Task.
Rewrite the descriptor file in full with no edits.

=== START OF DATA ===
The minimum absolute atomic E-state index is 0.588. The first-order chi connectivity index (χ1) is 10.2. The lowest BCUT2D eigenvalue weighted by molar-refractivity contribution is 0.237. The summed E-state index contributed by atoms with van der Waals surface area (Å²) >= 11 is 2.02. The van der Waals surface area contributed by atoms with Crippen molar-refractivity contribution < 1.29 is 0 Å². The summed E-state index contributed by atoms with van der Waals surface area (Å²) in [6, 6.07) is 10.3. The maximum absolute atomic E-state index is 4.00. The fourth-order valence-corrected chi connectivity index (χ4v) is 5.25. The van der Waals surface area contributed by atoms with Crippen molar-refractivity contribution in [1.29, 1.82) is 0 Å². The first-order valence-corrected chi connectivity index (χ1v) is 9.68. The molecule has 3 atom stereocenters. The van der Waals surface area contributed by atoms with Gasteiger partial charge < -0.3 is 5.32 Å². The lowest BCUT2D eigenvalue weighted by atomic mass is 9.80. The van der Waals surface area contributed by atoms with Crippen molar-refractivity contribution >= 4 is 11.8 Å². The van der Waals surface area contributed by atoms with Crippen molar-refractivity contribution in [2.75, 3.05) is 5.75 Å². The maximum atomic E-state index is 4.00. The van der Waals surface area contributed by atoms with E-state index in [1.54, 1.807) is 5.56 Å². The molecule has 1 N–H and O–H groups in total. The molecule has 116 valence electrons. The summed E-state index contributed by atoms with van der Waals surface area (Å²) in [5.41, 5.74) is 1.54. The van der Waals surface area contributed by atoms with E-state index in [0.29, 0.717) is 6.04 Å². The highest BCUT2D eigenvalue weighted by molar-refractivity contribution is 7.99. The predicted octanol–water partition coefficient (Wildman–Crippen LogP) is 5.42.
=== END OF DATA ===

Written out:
The minimum absolute atomic E-state index is 0.588. The first-order chi connectivity index (χ1) is 10.2. The lowest BCUT2D eigenvalue weighted by molar-refractivity contribution is 0.237. The summed E-state index contributed by atoms with van der Waals surface area (Å²) >= 11 is 2.02. The van der Waals surface area contributed by atoms with Crippen molar-refractivity contribution < 1.29 is 0 Å². The summed E-state index contributed by atoms with van der Waals surface area (Å²) in [6, 6.07) is 10.3. The maximum absolute atomic E-state index is 4.00. The fourth-order valence-corrected chi connectivity index (χ4v) is 5.25. The van der Waals surface area contributed by atoms with Crippen molar-refractivity contribution in [1.29, 1.82) is 0 Å². The first-order valence-corrected chi connectivity index (χ1v) is 9.68. The molecule has 3 atom stereocenters. The van der Waals surface area contributed by atoms with Gasteiger partial charge < -0.3 is 5.32 Å². The lowest BCUT2D eigenvalue weighted by atomic mass is 9.80. The van der Waals surface area contributed by atoms with Crippen molar-refractivity contribution >= 4 is 11.8 Å². The van der Waals surface area contributed by atoms with Crippen molar-refractivity contribution in [2.75, 3.05) is 5.75 Å². The maximum atomic E-state index is 4.00. The van der Waals surface area contributed by atoms with E-state index in [1.54, 1.807) is 5.56 Å². The molecule has 1 N–H and O–H groups in total. The molecule has 116 valence electrons. The summed E-state index contributed by atoms with van der Waals surface area (Å²) in [5.41, 5.74) is 1.54. The van der Waals surface area contributed by atoms with E-state index in [0.29, 0.717) is 6.04 Å². The highest BCUT2D eigenvalue weighted by molar-refractivity contribution is 7.99. The predicted octanol–water partition coefficient (Wildman–Crippen LogP) is 5.42.